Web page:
Familiarity is bred through a clear pattern of recognition
Each street artist has a distinct style which you can easily identify. At the same time, no two works are ever really the same. Stik, one of my favorite street artists, is able to capture the imagination of people worldwide with his consistent use of just six lines and two dots. The distinct visual style of the many artists shown here reminds me of brands and their use of distinctive assets. Often, brands like to plaster the same assets in their communications repeatedly. The argument is always the same. These assets will help people to remember the brand easily. Sure. But if the asset is devoid of context, is it interesting? The repetition of isolated assets can turn what brands think as unique into boring wallpaper. The work of street artists has proved that you can be consistent and compelling at the same time. Many artists don’t even sign their works. Their look and tone are so obvious that they don’t have to scream “it’s from me”.
Emotional imprint is more important than physical one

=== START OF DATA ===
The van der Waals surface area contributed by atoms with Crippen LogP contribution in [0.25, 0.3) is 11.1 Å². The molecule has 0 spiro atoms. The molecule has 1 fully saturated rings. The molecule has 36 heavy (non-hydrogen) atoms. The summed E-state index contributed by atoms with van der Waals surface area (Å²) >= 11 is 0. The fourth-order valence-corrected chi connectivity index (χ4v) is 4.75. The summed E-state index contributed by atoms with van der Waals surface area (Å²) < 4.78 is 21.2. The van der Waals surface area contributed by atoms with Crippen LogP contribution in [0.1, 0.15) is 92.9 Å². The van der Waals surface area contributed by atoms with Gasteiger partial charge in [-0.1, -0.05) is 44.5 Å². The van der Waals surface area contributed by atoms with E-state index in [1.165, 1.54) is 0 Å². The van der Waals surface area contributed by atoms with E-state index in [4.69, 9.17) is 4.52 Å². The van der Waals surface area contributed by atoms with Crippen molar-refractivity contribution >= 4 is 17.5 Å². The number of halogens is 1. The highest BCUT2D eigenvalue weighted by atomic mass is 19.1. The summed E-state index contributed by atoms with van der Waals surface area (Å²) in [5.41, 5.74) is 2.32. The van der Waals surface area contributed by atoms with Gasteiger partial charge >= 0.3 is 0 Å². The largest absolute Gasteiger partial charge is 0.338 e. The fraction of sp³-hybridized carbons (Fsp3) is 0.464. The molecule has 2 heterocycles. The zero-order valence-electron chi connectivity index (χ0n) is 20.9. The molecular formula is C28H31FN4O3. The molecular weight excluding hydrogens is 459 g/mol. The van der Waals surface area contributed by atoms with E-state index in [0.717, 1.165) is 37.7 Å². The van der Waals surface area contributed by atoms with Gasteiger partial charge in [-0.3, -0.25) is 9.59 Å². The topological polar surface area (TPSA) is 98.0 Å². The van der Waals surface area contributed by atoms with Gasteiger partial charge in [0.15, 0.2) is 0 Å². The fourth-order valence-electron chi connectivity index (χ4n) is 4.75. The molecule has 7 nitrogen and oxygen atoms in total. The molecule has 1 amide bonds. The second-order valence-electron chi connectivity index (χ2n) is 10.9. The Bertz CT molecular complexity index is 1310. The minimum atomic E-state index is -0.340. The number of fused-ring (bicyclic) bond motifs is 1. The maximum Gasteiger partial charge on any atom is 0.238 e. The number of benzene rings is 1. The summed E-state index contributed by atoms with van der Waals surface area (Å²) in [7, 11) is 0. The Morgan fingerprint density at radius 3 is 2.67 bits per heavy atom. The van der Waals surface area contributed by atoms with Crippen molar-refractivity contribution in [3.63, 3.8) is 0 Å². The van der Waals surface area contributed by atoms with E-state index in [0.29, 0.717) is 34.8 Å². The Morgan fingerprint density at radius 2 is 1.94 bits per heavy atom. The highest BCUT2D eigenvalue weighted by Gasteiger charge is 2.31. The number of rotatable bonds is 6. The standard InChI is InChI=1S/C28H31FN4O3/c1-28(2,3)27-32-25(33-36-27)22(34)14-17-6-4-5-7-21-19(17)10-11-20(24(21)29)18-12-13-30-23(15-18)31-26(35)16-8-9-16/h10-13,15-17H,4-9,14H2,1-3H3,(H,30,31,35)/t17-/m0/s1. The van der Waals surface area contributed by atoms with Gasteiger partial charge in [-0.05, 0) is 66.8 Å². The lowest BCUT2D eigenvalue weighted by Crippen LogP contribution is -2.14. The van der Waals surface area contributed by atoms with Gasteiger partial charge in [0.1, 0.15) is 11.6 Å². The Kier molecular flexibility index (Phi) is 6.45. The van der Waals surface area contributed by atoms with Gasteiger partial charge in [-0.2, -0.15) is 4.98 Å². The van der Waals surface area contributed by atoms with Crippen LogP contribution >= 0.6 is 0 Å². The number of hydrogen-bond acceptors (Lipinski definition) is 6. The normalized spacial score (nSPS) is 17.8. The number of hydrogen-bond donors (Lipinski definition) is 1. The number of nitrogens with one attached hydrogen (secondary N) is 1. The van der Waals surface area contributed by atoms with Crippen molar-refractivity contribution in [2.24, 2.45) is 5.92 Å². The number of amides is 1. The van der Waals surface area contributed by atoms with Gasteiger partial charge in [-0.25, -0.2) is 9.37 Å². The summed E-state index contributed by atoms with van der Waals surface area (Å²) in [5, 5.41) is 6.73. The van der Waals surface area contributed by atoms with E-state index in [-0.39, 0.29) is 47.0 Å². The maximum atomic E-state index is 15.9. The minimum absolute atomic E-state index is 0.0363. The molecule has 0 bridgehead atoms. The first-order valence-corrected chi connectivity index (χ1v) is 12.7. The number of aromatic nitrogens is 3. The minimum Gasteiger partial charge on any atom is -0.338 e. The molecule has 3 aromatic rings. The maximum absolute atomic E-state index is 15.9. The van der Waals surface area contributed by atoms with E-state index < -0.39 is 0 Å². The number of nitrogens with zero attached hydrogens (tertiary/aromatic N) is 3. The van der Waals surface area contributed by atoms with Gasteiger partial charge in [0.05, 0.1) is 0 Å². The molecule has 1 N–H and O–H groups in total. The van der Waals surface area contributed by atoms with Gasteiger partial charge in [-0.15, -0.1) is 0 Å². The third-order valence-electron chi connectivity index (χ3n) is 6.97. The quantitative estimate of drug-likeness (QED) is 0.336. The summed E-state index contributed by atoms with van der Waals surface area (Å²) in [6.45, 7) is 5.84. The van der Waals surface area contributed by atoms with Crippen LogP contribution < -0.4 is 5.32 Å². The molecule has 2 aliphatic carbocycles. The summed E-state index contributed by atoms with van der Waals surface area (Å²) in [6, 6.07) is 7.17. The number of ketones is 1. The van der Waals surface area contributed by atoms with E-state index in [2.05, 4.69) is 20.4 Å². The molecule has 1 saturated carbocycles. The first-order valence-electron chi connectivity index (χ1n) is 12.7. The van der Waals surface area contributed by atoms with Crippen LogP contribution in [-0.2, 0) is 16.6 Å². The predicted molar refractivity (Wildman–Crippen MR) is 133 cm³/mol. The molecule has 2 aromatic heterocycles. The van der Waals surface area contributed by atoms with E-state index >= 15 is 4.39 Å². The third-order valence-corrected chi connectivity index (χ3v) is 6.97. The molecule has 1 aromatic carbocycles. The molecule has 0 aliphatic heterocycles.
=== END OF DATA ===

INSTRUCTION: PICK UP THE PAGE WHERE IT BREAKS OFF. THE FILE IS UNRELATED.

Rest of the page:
Some street artists spend months working on a piece knowing full well that they have no control over how long the art will remain visible. They embrace the temporary nature of their work. Once it’s up on a wall, it’s there to be altered, taken or in the worst-case scenario, wiped out. I remember feeling excited when I stumbled upon the above work from Stik. In my memory, I know exactly where the work is located and what it looks like. I don’t need a physical reminder to recall what I felt like the first time I saw it. Brands can sometimes be obsessed with reach and frequency and try to put their message in front of people as often as possible. The example here has taught me that if your work is powerful, all you need is one potent opportunity to build a connection. People don’t need to be hit over their heads repeatedly. If we can make them feel something, all you need is one shot to make your message last in their memories.
Challenge the status quo
Historically, street art has been a visual form of rebellion. It serves as a tool to respond to cultural shifts or to make political statements. For example, during the debt crisis in Greece, there were (and probably still are) a lot of street art popping up to protest the way things were. Street artists challenge the powers that be and stand up to socially constructed ideas of what is legally appropriate in a public space. They vandalise for a constructive purpose not destructive. When brands challenge an outdated idea, we give people a reason to engage and rally around its belief.
Have a clear point of view